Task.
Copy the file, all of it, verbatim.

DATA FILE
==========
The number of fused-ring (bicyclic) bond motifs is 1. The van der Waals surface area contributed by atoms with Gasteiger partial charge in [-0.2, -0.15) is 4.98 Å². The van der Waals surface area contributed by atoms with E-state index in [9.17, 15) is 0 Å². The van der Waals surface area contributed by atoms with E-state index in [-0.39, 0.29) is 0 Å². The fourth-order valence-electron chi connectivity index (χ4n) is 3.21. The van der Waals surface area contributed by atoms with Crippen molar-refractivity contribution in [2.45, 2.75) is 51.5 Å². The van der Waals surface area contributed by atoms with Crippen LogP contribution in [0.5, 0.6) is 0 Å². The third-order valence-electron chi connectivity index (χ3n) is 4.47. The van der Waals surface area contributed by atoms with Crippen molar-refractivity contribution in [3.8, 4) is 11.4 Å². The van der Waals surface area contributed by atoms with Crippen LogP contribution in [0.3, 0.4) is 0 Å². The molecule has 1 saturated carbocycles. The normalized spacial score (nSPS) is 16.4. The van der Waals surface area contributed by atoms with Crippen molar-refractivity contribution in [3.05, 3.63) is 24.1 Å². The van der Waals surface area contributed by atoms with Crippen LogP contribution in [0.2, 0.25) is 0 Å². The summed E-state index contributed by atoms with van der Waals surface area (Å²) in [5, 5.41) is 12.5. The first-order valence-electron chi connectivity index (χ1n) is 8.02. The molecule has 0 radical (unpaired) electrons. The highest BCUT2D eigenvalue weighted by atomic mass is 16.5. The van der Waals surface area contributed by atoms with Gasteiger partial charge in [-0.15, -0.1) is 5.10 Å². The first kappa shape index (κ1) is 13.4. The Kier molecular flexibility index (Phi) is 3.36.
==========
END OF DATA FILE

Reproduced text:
The number of fused-ring (bicyclic) bond motifs is 1. The van der Waals surface area contributed by atoms with Gasteiger partial charge in [-0.2, -0.15) is 4.98 Å². The van der Waals surface area contributed by atoms with E-state index in [9.17, 15) is 0 Å². The van der Waals surface area contributed by atoms with E-state index in [-0.39, 0.29) is 0 Å². The fourth-order valence-electron chi connectivity index (χ4n) is 3.21. The van der Waals surface area contributed by atoms with Crippen molar-refractivity contribution in [2.45, 2.75) is 51.5 Å². The van der Waals surface area contributed by atoms with Crippen LogP contribution in [0.5, 0.6) is 0 Å². The third-order valence-electron chi connectivity index (χ3n) is 4.47. The van der Waals surface area contributed by atoms with Crippen molar-refractivity contribution in [3.8, 4) is 11.4 Å². The van der Waals surface area contributed by atoms with Crippen LogP contribution in [0.3, 0.4) is 0 Å². The molecule has 1 saturated carbocycles. The normalized spacial score (nSPS) is 16.4. The van der Waals surface area contributed by atoms with Crippen molar-refractivity contribution in [3.05, 3.63) is 24.1 Å². The van der Waals surface area contributed by atoms with Crippen LogP contribution in [0.2, 0.25) is 0 Å². The summed E-state index contributed by atoms with van der Waals surface area (Å²) in [5, 5.41) is 12.5. The first-order valence-electron chi connectivity index (χ1n) is 8.02. The molecule has 0 radical (unpaired) electrons. The highest BCUT2D eigenvalue weighted by atomic mass is 16.5. The van der Waals surface area contributed by atoms with Gasteiger partial charge in [-0.15, -0.1) is 5.10 Å². The first kappa shape index (κ1) is 13.4. The Kier molecular flexibility index (Phi) is 3.36.